Eng­land go look­ing for more golden mo­ments in Moscow

Can Eng­land fol­low in the foot­steps of Coe and Ovett and taste that golden mo­ment in Moscow’s Luzh­niki Sta­dium? Richard Sut­cliffe re­ports.

Yorkshire Post - Sports Monday - - WORLD CUP 2018 -

NOTH­ING but the site it­self re­mains from the first in­car­na­tion of the venue that will stage next month’s World Cup fi­nal.

But the Luzh­niki Sta­dium, which will also host Thurs­day’s open­ing match be­tween Rus­sia and Saudi Ara­bia plus five oth­ers be­fore the July 15 fi­nal, re­mains tied ir­re­vo­ca­bly to fa­mous Eng­land sport­ing tri­umphs.

Da­ley Thompson ran, threw and jumped his way to the first of two de­cathlon Olympic golds at the then 103,000-ca­pac­ity Moscow arena in 1980.

That same Games also saw Seb Coe and Steve Ovett go head to head in a ‘Bat­tle of Bri­tain’ duel that ended with the son of Sh­effield tri­umph­ing in the 1500m fi­nal as his great ri­val took gold in the 800m.

Fast for­ward 28 years and an­other all-Eng­land af­fair was fought out in the re-named and, by now, fully re­de­vel­oped Luzh­niki Sta­dium, as Manch­ester United and Chelsea met in the Cham­pi­ons League fi­nal.

United pre­vailed on penal­ties as John Terry slipped on the sod­den turf when tak­ing what, if he had scored, would have been the de­ci­sive spot­kick.

He was in­con­solable af­ter­wards, the tears on Terry’s face flow­ing al­most as eas­ily as the Moscow rain that had poured all the way through what re­mains the only meet­ing of teams from these shores in Europe’s most pres­ti­gious club game.

Whether Gareth South­gate’s side will get the chance this sum­mer to fol­low in the foot­steps of Coe, Ovett et al re­mains to be seen. But it seems un­likely.

The draw for the fi­nals means Eng­land will have to reach the last four to play at the Luzh­niki, and even then that will be de­pen­dant on the Three Li­ons fin­ish­ing sec­ond in their group.

Oth­er­wise, the route to poten- tial glory in­cludes just one game in a sta­dium that was re­de­vel­oped again at a cost of £350m a cou­ple of years ago, the fi­nal.

There are a host of coun­tries who seem far more likely to be do­ing bat­tle in­side Rus­sia’s pre­mier sta­dium come the sec­ond week in July. Brazil ar­rive as fa- vourites thanks to an ex­cit­ing blend of tal­ent in a squad whose swag­ger in­vites com­par­i­son with the great sides of the past.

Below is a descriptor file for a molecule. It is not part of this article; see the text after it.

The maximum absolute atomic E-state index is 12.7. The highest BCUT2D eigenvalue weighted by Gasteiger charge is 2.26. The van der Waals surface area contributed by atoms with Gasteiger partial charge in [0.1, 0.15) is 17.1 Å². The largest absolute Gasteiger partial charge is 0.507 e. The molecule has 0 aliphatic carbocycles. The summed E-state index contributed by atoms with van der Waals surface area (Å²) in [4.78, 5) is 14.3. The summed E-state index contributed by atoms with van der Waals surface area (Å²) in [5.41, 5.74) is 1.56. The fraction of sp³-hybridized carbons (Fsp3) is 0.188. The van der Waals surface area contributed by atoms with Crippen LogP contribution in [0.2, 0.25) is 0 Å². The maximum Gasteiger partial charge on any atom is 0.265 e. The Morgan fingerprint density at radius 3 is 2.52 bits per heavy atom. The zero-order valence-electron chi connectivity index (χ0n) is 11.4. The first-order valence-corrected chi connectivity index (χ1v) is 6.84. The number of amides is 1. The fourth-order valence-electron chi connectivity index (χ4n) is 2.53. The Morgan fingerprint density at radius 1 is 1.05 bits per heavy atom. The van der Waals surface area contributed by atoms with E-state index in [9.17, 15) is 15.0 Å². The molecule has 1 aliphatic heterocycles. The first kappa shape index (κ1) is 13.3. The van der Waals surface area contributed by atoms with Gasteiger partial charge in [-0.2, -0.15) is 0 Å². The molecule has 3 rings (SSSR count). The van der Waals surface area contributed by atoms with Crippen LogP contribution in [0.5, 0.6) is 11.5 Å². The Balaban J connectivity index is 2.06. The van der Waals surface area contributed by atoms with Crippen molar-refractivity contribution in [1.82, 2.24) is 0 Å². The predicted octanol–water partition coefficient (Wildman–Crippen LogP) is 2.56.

Hold­ers Ger­many, mean­while, boast such strength in depth that Leroy Sane failed to make the fi­nal cut. Joachim Low’s men, like Brazil, join Spain and Ar­gentina on the strongly fan­cied list.

Else­where, Bel­gium’s ‘golden gen­er­a­tion’ must prove a fate sim­i­lar to the Eng­land squad who failed to live up to an iden­ti­cal tag un­der Sven Goran Eriks­son is not to be their destiny. It is, how­ever, France who look to pos­sess the qual­ity to pre­vail in Rus­sia.

Paul Pogba’s do­mes­tic sea­son may have tailed off at Old Traf­ford but ex­pect big things from not only him but also An­toine Griez­mann and Kylian Mbappe.

As for Eng­land, this has been a heart­en­ing 12 months for the na­tional set-up. Vic­tory in the Un­der-20s World Cup last sum­mer, the first by a Three Li­ons side at any level since 1966, was fol­lowed by an­other tri­umph for the Un­der-17s.

South­gate, whose squad in Rus­sia in­cludes just five of the 23 play­ers on duty in Brazil four years ago, has gone about the job of re­viv­ing the na­tional team in an im­pres­sive fash­ion.

The switch to a three-man de­fence in the wake of qual­i­fi­ca­tion be­ing as­sured has made Eng­land much harder to beat, even if goals re­main hard to come by against the bet­ter teams.

A place in the quar­ter-fi­nals beck­ons, thanks in part to a kind draw that will pair South­gate’s side with one from the less than in­tim­i­dat­ing quar­tet of Poland, Sene­gal, Colom­bia or Ja­pan in the Round of 16.

That said, it is al­most 40 years since that Olympic duel be­tween Coe and Ovett cap­ti­vated not just this na­tion but the world.

Com­mon sense may dic­tate that the chances of Eng­land’s sport­ing tri­umphs be­ing added to in the Rus­sian cap­i­tal this sum­mer is slim. But this is the World Cup and his­tory tells us the un­ex­pected can hap­pen. Go well, Three Li­ons.

FLASHBACK: Chelsea’s John Terry misses his penalty in the UEFA Cham­pi­ons League Fi­nal at the Luzh­niki Sta­dium, Moscow, in 2008.

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